The 81st Annual Meeting of the American Association of Physical Anthropologists (2012)


The stability of “Maximum Ingested Bite Size” over time

TAYLOR J. CRISTE1, ADAM HARTSTONE-ROSE1, ELIZABETH M. SIMPLER1, AMANDA L. HECKLER1 and JONATHAN M.G. PERRY2.

1Department of Biology, The Pennsylvania State University Altoona, PA, 2Department of Anatomy, Midwestern University Downers Grove, IL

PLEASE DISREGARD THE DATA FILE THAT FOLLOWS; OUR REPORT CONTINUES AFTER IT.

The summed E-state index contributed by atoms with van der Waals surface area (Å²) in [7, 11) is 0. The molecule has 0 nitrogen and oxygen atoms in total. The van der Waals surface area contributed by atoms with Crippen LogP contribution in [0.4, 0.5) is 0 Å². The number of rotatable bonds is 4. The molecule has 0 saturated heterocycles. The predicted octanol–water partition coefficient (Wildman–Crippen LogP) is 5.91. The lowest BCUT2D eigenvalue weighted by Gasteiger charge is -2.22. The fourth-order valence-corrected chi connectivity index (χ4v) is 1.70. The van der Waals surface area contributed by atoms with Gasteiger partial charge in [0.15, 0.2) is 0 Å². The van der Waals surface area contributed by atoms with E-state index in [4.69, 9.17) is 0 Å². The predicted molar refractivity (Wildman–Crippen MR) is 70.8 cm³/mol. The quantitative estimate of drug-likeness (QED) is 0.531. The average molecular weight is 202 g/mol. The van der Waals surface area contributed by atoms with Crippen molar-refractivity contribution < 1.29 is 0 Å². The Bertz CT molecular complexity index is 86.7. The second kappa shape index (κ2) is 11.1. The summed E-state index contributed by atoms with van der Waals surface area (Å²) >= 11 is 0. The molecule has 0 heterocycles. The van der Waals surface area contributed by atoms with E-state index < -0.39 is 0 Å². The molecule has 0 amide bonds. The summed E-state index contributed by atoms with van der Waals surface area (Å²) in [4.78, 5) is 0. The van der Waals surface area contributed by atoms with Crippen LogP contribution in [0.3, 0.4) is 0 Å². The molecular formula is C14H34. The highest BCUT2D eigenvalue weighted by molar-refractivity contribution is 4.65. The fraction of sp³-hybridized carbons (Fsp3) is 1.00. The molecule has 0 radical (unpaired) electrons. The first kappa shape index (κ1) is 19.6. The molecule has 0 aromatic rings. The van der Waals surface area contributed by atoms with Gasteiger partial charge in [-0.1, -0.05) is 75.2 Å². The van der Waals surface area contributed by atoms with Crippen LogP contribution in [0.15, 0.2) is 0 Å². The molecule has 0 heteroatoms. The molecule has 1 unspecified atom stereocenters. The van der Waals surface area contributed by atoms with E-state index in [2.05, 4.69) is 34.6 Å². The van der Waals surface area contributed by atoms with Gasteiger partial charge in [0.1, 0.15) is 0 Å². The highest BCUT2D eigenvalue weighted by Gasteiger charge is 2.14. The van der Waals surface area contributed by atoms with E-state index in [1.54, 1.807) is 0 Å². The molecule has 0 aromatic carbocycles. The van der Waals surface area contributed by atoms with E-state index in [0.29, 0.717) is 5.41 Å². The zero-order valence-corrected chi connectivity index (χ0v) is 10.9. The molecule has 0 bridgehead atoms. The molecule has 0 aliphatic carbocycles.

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In summer 2006, we examined Maximum Ingested Bite Size (Vb), i.e., the largest piece of food that an animal will ingest whole without biting first, for three foods (carrot, melon and sweet potato) and seventeen species of strepsirrhines at the Duke Lemur Center. We found that frugivores consistently eat larger pieces of food than do folivores. This signal correlates with that seen in masticatory fiber architecture. Thus Vb appears to be an important link between behavior and anatomy – assuming that it remains consistent over time. To confirm the temporal stability of Vb, we repeated our experiments on a subset of the original individuals in summer 2011. Due to deaths and transfers, our repeated sample is small (six individuals, four species), but across all foods and animals, the average absolute difference is 10.16%. Given that the Vb values in this sample average <15mm on a side, this average percent difference is only slightly more than the precision of our cutting tools. The repeated samples are statistically indistinguishable (using a Related Samples Wilcoxon Sign Rank Test) for both carrot and sweet potato. However, the animals consumed slightly (though significantly) smaller pieces of melon in 2011. It is possible that the fruit used in 2011 were less ripe (more obdurate) than those of 2005, resulting in smaller bites. Thus we believe it is important to express Vb in terms of food mechanical properties measured during the study – a hypothesis tested in one of our other abstracts in this volume.

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